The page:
MLK's Niece Defends Donald Trump Against Racism Accusations: 'All That News Is Absolutely Fake'

Alveda King, the niece of iconic Civil Rights activist Dr. Martin Luther King Jr., told Fox News on Tuesday that claims by Democrats, pundits and activists that President Donald Trump is a racist are inaccurate.

During a Tuesday morning segment of Fox & Friends, King appeared for an interview with the morning show's co-host Steve Doocy to discuss a meeting she and other African American pastors had with Trump at the White House and to comment on the president's recent attacks on Democratic Representative Elijah Cummings and his city, Baltimore. After Doocy played a clip of politicians and analysts criticizing the president and arguing that he is racist, King disagreed strongly.

"All of that news is absolutely fake," King, who formerly served as a representative in Georgia's State House, insisted. She told Doocy that the president told her and the others in their meeting this week that "he cares about all Americans."

Alveda King
President Donald Trump responds to Dr. Alveda King, niece of Dr. Martin Luther King Jr., during a meeting with inner city pastors at the White House in Washington, D.C. on August 1, 2018 Jim Watson/AFP

"You know, we all believe the same. That's something the president has said, one race, one human race," King said. "So, he's not a racist, absolutely is not," she continued, "and the programs that he has moved forward, the higher job market is helping African Americans. The criminal justice reform, helping African Americans."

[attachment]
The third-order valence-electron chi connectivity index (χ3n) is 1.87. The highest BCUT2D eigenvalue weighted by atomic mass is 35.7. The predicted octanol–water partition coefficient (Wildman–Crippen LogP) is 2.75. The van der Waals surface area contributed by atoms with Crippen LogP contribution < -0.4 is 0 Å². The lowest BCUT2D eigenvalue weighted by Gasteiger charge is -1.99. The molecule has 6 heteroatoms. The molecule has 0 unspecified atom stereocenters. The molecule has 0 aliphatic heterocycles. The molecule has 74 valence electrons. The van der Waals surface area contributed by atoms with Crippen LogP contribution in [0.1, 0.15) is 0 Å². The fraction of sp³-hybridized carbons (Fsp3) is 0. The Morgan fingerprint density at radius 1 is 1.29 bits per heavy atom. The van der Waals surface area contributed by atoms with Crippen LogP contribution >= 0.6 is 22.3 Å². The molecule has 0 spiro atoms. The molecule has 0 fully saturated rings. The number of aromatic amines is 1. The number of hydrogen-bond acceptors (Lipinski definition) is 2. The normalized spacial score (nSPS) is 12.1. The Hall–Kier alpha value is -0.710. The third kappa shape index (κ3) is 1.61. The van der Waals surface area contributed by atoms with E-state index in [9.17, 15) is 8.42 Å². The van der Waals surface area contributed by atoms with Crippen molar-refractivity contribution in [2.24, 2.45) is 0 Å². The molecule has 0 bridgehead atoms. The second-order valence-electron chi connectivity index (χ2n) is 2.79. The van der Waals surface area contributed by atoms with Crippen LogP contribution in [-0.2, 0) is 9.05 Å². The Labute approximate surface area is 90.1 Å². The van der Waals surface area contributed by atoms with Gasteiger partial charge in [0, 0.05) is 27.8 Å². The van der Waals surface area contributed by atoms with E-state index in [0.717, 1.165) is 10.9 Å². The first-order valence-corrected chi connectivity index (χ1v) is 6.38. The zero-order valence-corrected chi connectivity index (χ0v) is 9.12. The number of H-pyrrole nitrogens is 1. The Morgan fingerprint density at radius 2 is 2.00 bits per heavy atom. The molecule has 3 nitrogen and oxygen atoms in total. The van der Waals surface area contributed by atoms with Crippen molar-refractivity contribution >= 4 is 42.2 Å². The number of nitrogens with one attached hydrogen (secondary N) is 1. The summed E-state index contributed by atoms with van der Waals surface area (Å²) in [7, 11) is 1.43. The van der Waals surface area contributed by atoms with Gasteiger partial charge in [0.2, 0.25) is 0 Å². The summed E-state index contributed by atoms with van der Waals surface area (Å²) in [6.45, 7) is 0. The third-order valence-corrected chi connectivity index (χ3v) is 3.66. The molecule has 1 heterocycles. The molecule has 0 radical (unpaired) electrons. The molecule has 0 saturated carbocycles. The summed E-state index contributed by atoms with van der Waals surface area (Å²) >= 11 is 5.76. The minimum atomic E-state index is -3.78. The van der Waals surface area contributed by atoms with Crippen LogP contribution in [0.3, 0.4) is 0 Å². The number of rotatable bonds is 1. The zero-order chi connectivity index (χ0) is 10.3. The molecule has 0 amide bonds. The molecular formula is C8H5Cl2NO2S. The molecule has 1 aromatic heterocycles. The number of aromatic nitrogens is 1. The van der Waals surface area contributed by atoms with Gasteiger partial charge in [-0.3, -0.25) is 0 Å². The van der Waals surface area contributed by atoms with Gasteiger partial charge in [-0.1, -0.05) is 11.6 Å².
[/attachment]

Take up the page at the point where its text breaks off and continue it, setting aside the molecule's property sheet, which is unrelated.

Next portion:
Trump on Saturday lashed out at Cummings, who represents Maryland's 7th District which includes more than half of Baltimore, arguing that the representative's city is a place where "No human being would want to live."

"Cumming [sic] District is a disgusting, rat and rodent infested mess. If he spent more time in Baltimore, maybe he could help clean up this very dangerous & filthy place," the president wrote.

Many Democratic lawmakers and commentators quickly defended Cummings and Baltimore, arguing that the president's remarks were yet another racist attack on a black American leader and an area with a largely minority population. But King disagreed with that assessment, arguing that the president was pointing to real problems.

Alveda King
Alveda King, niece of Dr. Martin Luther King Jr., speaks following a meeting with President Donald Trump and other faith-based inner-city leaders at the White House in Washington, D.C. on July 29 SAUL LOEB/AFP

"You look at his [Cummings'] community and you see individuals suffering, you see the community suffering and families suffering," she said.

The conservative Coalition of African American Pastors, which King is a part of, met with Trump on Monday and defended the president against claims that he's a racist. Although critics suggested the meeting was just cover for the president, King told Doocy that was not the case and that the meeting had been planned before his criticism of Cummings.

Bill Owens, the president of the coalition, praised Trump after the meeting, pointing to "the things he's done for the black community, positive things for the black community."